I N S T I T U T E O F M E D I C I N E

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January 2004

I N S T I T U T E O F M E D I C I N E

Shaping the Future for Health

INSURING AMERICA’S HEALTH:

PRINCIPLES and RECOMMENDATIONS

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ore than 43 million Americans reported being uninsured throughout 2002 and millions more lack coverage for shorter periods. The lack of insurance negatively affects not only the uninsured, but their families, the communities in which they live, and the country as a whole. In-suring America’s Health: Principles and Recommendations concludes the se-ries of reports on the consequences of uninsurance by the Institute of Medi-cine (IOM); the reports present substantial and compelling evidence on the harmful effects of being uninsured. The series was conducted in order to stimulate a more informed public debate about coverage. This report offers a checklist of five principles useful in assessing coverage proposals and their implicit tradeoffs, for example, making coverage more affordable to individu-als and families versus further limiting a program’s costs.

Widespread Effects of Uninsurance

It is easier to be uninsured than one might expect. Eight out of ten uninsured persons are members of working families. In most of these cases, the worker holds a job that does not offer health insurance. In others, subsidized coverage may be offered, but the employee turns it down because of the cost or because they do not perceive the need for coverage. Individual health policies are quite expensive and may be unavailable for those who have a preexisting health problem. Young adults often lose eligibility under their parent’s policy when they turn 19 or graduate from college. Spouses lose coverage under a family policy through separation, divorce, retirement, or upon the death of the policy holder.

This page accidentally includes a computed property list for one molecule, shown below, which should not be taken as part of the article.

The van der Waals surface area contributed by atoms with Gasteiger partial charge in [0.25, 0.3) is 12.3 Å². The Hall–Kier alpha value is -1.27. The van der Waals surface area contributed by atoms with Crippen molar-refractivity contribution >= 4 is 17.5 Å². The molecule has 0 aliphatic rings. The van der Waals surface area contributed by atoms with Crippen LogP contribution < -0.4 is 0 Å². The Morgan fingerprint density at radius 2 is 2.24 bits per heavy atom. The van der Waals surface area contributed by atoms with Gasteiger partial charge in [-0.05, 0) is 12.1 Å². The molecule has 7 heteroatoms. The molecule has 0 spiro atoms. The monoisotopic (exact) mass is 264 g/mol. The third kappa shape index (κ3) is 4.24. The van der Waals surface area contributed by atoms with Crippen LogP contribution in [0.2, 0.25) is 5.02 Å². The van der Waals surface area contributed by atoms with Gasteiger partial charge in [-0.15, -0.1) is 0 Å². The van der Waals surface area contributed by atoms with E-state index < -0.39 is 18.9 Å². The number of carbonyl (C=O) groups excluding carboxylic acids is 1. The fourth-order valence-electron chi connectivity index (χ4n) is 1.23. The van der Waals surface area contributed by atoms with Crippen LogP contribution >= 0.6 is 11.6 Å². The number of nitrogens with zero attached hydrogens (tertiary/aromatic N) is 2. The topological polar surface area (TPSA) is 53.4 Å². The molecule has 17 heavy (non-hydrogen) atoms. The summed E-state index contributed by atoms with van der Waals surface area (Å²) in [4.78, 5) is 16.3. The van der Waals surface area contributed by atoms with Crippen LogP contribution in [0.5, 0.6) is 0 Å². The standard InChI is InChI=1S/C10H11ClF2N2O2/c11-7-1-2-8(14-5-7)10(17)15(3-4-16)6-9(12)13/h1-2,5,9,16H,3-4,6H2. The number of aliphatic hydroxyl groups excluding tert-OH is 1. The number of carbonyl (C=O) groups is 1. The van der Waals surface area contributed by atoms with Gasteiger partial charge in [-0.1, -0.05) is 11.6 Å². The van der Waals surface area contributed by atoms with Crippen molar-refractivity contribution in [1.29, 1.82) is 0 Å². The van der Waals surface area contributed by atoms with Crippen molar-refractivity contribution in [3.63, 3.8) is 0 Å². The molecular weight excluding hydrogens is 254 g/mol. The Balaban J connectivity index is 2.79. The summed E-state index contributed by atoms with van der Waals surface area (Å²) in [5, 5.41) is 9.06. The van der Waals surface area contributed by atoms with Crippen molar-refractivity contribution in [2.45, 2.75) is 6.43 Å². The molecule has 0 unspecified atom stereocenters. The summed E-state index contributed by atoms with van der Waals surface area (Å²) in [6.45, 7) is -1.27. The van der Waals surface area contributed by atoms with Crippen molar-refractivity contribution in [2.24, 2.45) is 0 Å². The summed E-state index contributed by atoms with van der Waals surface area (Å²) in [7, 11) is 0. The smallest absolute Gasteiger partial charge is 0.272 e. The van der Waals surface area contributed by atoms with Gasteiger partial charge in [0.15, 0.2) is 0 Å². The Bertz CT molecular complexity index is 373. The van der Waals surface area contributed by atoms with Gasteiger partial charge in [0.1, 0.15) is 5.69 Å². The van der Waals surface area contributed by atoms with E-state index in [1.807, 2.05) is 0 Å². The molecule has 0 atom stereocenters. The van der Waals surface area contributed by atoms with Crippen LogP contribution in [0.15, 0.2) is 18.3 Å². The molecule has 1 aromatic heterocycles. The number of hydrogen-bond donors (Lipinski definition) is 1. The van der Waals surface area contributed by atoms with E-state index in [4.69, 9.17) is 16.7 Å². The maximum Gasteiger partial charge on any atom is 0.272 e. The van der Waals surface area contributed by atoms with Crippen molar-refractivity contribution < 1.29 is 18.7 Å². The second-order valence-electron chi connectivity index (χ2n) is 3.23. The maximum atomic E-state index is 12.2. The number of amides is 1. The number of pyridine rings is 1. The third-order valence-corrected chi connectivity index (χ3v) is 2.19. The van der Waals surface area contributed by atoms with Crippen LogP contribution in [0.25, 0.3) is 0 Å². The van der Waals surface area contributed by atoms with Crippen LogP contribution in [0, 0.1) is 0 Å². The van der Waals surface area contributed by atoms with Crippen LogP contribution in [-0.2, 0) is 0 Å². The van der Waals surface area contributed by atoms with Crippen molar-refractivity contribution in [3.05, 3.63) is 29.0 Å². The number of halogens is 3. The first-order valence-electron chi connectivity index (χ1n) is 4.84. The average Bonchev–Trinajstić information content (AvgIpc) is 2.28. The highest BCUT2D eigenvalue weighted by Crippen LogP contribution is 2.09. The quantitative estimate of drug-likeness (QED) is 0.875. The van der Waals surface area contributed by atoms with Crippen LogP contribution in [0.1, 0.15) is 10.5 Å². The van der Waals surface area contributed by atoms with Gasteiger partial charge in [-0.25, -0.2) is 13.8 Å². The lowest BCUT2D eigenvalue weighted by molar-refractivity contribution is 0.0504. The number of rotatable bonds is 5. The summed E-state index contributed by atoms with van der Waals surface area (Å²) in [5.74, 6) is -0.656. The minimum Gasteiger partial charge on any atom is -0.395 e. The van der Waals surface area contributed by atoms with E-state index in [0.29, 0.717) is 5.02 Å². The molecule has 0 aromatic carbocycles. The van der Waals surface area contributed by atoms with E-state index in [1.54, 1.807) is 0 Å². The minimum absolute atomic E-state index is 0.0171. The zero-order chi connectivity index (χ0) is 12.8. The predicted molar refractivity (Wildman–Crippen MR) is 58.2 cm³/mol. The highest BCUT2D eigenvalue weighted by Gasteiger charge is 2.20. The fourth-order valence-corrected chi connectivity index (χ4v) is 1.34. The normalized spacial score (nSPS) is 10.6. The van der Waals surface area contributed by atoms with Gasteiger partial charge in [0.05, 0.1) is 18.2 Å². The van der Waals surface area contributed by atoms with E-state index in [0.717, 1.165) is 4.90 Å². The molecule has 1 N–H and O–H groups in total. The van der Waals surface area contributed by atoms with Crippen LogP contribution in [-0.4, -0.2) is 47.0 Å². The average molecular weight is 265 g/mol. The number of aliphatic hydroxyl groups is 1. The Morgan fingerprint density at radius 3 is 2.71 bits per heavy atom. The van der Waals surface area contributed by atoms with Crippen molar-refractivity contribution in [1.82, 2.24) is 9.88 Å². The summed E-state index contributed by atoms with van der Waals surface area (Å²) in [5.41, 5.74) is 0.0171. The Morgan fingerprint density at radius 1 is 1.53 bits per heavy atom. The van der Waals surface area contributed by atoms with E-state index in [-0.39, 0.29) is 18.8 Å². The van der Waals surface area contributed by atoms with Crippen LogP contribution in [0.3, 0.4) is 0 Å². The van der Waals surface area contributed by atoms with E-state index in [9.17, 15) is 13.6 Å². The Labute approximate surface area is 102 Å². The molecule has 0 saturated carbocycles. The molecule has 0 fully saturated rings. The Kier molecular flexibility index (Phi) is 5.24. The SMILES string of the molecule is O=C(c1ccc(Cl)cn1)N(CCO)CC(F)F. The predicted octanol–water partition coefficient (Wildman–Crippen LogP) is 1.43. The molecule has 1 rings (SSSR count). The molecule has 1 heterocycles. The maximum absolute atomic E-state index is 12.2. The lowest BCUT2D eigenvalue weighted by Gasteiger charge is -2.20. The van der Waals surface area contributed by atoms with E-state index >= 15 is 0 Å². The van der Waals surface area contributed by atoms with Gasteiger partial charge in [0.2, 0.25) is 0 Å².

Uninsured children and adults suffer worse health and die sooner than those with insurance. For example, because they often delay seeking care and there-fore have a later diagnosis, uninsured patients with breast, cervical, colorectal and prostate cancer or melanoma are more likely to die prematurely than are patients with health insurance.

Having even one uninsured person in a family can jeopardize everyone’s fi-nancial stability and health. People without health insurance pay about 35

The number of uninsured, 43 million, is as large as the total populations of 26 states combined. The uninsured have poorer health and shortened lives.

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One in five percent of their medical care bills themselves. The remaining costs of uncompen-American sated (charity) care are largely borne by taxpayers, through subsidies to hospitals families with and clinics. State and local government capacity to finance health care for unin-children has sured persons is most limited during economic downturns – precisely when the at least one need is greatest.

uninsured

member. Number of Uninsured Persons Under Age 65 and Uninsured Rates (est.), 1987-2002

Source: Fronstin, Paul. 2002. Sources of Health Insurance: Analysis of the March 2002 Current Population Sur-vey. Issue Brief 252. Washington, DC: Employee Benefit Research Institute; Mills, Robert, and Bhandari, Shailesh. 2003. Health Insurance Coverage in the United States: 2002. P60-223. Washington, DC: U.S. Census Bureau.

Can we afford not to cover the un-insured? The poorer health due to uninsurance is estimated to cost us between $65 and $130 billion annually.

The persistence of sizable uninsured populations in many communities in the United States has important local effects. These include: (1) significant financial strain on health care providers and institutions that can lead to loss of valuable community resources, such as a trauma center or physician practices, and (2) redi-rection of funds to the uninsured away from core public health programs that ad-dress control of communicable diseases and emergency preparedness.

The economic vitality of the nation is limited by the poorer health, premature death, and long-term disability of uninsured workers. The value in healthy years of life gained by providing coverage to everyone would almost certainly be greater than the additional cost of providing health care, at the level of those cur-rently insured, to those who lack coverage.

Incremental Expansions Have Not Closed the Coverage Gap

Previous campaigns to create universal coverage failed for a lack of broad-based political support. In 1965, enactment of Medicare and Medicaid substantially broadened population coverage to retirees and the poor—two groups unlikely to be able to afford private coverage.